Famines in Genesis, Famines in Ruth
The allusion, “and there was a famine in the land,” replicating the introduction to Abram’s and Isaac’s famines, puts the reader on notice that the events of Elimelech’s famine should be understood in light of those earlier famines. But what does it mean to understand Elimelech’s famine “in light of” the earlier famines? That is one of the challenges of reading a carefully crafted history like the Book of Ruth, and the first thing it should do is drive us back to the earlier famine narratives in Genesis 12 and 26 to be sure we understand what they are about. As I argue in the article—and my argument is not original—the famines of Abram and Isaac are occasions for the Lord to make good on his promises, particularly his promise of offspring living in the land, in the face of humanly daunting obstacles.
Thus Elimelech’s departure from the land, the marriage of his sons to foreigners, their deaths without male heirs, and the clear inability of Naomi to maintain her husband’s land back in Judah are the central problems of Ruth, and God’s restoration of offspring and land through the loyalty of Ruth and Boaz is a sign of his faithfulness, the same sort of faithfulness that maintained the patriarchal promises. A careful reader should notice most of this even without thinking back to the patriarchal famines. But the allusions also make the reader ask, If God is showing his faithfulness, to what exactly is God being faithful? After all, Elimelech is not a patriarch. If Elimelech died without heirs, it’s not obvious that God’s faithfulness would be threatened. I offer a possible answer to that question in my article, but that answer isn’t the point of this essay. The point here is that the allusion should make us ask the question, and then meditate on the Book of Ruth in relation to God’s covenant faithfulness to the patriarchs, proved in times of famine.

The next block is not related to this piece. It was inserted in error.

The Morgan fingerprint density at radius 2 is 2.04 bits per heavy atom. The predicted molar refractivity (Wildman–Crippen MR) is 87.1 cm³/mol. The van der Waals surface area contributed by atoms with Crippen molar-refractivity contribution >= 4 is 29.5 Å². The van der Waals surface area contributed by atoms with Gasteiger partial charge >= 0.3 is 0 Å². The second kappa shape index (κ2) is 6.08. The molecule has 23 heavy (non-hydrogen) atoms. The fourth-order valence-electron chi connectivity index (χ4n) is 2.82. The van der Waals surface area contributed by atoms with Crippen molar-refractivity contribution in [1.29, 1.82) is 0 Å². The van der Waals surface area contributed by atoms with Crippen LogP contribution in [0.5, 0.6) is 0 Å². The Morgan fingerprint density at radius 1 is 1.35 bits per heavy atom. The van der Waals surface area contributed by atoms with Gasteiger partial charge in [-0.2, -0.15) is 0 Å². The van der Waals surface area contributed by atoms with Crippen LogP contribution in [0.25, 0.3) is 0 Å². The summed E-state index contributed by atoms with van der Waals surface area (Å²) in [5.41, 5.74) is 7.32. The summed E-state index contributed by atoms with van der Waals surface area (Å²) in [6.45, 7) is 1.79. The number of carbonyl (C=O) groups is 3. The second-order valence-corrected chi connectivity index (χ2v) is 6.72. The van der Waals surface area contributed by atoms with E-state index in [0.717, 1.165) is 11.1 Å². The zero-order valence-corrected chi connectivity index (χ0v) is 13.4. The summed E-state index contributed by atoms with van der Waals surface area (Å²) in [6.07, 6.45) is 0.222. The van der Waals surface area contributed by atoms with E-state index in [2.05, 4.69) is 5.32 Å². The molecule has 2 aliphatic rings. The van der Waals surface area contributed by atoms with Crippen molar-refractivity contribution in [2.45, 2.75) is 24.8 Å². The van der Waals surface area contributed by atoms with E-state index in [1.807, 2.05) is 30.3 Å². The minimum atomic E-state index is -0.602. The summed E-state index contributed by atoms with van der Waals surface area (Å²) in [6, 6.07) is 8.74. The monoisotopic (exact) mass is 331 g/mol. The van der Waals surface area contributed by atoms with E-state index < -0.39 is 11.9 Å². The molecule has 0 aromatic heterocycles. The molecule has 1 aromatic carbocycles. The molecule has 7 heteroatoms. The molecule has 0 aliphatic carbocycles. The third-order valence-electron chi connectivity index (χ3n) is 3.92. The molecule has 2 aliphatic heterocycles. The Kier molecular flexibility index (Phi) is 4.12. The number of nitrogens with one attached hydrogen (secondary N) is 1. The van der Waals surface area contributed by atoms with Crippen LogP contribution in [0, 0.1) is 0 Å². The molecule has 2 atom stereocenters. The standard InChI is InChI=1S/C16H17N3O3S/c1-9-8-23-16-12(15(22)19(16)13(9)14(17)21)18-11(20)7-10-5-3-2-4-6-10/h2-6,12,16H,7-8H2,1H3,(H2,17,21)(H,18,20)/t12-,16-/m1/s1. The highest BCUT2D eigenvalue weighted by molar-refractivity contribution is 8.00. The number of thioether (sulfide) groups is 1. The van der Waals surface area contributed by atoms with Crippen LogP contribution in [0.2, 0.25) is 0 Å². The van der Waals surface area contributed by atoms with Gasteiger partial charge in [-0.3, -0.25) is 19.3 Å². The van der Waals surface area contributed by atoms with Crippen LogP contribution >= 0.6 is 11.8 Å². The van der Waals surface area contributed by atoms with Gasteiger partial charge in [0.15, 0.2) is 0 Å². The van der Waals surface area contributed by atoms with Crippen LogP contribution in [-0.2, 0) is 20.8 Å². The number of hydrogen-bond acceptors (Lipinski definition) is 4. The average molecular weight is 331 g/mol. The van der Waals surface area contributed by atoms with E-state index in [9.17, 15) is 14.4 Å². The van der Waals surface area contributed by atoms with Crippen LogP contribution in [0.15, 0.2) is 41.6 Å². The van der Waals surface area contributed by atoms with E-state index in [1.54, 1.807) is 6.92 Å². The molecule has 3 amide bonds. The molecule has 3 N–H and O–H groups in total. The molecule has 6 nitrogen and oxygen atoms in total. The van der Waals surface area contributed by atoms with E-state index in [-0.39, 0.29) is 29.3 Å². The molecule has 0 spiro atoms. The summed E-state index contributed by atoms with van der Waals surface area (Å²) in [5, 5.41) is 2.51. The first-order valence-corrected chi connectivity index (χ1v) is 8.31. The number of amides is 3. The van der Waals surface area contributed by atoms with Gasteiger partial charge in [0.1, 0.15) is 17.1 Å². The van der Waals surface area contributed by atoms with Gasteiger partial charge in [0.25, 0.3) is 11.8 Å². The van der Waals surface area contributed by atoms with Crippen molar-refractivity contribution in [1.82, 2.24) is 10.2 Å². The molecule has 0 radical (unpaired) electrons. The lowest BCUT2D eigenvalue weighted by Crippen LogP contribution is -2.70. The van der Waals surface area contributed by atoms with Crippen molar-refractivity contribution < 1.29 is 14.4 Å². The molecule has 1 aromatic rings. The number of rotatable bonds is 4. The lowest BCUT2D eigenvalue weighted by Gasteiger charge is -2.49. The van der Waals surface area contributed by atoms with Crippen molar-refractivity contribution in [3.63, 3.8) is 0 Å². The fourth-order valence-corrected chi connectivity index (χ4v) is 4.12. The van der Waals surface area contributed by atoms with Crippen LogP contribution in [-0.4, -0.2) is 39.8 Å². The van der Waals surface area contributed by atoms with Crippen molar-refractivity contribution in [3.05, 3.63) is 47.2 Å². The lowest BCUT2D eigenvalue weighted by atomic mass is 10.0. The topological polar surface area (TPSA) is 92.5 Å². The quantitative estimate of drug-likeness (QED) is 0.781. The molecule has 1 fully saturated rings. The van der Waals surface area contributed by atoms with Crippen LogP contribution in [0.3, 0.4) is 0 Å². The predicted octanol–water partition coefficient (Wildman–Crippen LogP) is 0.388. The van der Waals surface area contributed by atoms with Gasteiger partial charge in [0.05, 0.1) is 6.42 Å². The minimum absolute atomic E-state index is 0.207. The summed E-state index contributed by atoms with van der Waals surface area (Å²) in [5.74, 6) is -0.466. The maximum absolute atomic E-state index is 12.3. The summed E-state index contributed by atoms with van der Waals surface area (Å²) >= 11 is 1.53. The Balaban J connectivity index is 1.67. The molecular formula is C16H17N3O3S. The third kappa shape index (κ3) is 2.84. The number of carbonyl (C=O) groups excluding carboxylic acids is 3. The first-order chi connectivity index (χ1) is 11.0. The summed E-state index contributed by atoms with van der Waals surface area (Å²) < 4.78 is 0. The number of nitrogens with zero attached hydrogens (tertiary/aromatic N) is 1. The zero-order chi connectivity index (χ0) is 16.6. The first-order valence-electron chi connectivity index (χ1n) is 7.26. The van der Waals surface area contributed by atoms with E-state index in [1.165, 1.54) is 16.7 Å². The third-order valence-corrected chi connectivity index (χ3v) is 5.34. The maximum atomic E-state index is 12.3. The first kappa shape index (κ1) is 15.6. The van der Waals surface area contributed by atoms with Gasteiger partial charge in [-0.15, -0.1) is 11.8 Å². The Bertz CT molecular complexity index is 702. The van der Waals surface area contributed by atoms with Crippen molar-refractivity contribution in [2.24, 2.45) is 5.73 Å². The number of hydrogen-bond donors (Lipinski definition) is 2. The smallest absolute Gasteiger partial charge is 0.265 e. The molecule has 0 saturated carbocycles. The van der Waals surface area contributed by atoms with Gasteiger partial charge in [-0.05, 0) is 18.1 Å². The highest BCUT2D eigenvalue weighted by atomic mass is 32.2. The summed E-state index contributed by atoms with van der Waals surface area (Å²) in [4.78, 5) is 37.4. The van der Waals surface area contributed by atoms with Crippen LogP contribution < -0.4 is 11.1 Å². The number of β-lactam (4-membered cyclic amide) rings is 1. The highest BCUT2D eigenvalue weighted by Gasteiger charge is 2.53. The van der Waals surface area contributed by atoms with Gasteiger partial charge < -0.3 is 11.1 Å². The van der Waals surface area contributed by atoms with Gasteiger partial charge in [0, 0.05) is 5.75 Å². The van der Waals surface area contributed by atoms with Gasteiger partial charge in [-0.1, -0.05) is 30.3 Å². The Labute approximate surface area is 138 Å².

Here, There, and Back Again
What I’ve suggested in this post is that an allusion does two things: it brings to mind the story that’s alluded to, making that story part of the immediate context needed for fully understanding the story that contains the allusion. But in order for that the work, the reader has to go back and reconsider the earlier story in light of the story that alludes to it. We’re used to doing this as we read quotations and allusions to the Old Testament in the New Testament. What we see in Ruth is that we can and should do the same thing as we move between parts of the Old Testament. In my next post, I’ll discuss another allusion in the Book of Ruth and then consider some objections that readers might raise against this mode of interpretation.
Joshua Jensen serves as a Bible translator in northeast Cambodia with EMU International. He earned his MA in Bible translation from BJU Seminary and his PhD in linguistics from the University of Texas at Arlington.